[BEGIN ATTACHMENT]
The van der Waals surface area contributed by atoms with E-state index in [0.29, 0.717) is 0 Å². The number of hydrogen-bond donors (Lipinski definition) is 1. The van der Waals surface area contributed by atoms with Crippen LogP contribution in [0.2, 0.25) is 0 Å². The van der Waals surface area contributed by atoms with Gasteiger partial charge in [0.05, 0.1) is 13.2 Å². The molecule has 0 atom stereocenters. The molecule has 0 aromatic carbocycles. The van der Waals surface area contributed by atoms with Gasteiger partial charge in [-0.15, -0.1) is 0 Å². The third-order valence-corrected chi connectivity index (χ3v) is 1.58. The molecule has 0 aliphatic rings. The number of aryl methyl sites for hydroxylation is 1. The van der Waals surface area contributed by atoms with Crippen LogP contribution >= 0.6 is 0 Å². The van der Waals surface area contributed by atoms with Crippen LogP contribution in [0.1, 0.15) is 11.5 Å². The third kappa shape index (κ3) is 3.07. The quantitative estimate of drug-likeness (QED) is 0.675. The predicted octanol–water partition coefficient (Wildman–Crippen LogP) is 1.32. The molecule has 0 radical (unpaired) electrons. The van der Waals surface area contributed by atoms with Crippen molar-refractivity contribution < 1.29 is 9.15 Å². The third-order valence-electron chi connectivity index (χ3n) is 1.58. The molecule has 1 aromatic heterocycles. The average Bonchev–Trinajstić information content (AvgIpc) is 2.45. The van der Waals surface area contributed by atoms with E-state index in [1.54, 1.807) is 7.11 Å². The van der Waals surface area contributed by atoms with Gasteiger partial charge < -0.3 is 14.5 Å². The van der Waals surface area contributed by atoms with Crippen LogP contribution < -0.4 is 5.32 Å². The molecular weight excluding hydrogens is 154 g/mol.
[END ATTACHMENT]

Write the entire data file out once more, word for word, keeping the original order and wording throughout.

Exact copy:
The van der Waals surface area contributed by atoms with E-state index in [0.29, 0.717) is 0 Å². The number of hydrogen-bond donors (Lipinski definition) is 1. The van der Waals surface area contributed by atoms with Crippen LogP contribution in [0.2, 0.25) is 0 Å². The van der Waals surface area contributed by atoms with Gasteiger partial charge in [0.05, 0.1) is 13.2 Å². The molecule has 0 atom stereocenters. The molecule has 0 aromatic carbocycles. The van der Waals surface area contributed by atoms with Gasteiger partial charge in [-0.15, -0.1) is 0 Å². The third-order valence-corrected chi connectivity index (χ3v) is 1.58. The molecule has 0 aliphatic rings. The number of aryl methyl sites for hydroxylation is 1. The van der Waals surface area contributed by atoms with Crippen LogP contribution >= 0.6 is 0 Å². The van der Waals surface area contributed by atoms with Crippen LogP contribution in [0.1, 0.15) is 11.5 Å². The third kappa shape index (κ3) is 3.07. The quantitative estimate of drug-likeness (QED) is 0.675. The predicted octanol–water partition coefficient (Wildman–Crippen LogP) is 1.32. The molecule has 0 radical (unpaired) electrons. The van der Waals surface area contributed by atoms with Crippen molar-refractivity contribution < 1.29 is 9.15 Å². The third-order valence-electron chi connectivity index (χ3n) is 1.58. The molecule has 1 aromatic heterocycles. The average Bonchev–Trinajstić information content (AvgIpc) is 2.45. The van der Waals surface area contributed by atoms with E-state index in [1.54, 1.807) is 7.11 Å². The van der Waals surface area contributed by atoms with Gasteiger partial charge < -0.3 is 14.5 Å². The van der Waals surface area contributed by atoms with Crippen LogP contribution < -0.4 is 5.32 Å². The molecular weight excluding hydrogens is 154 g/mol.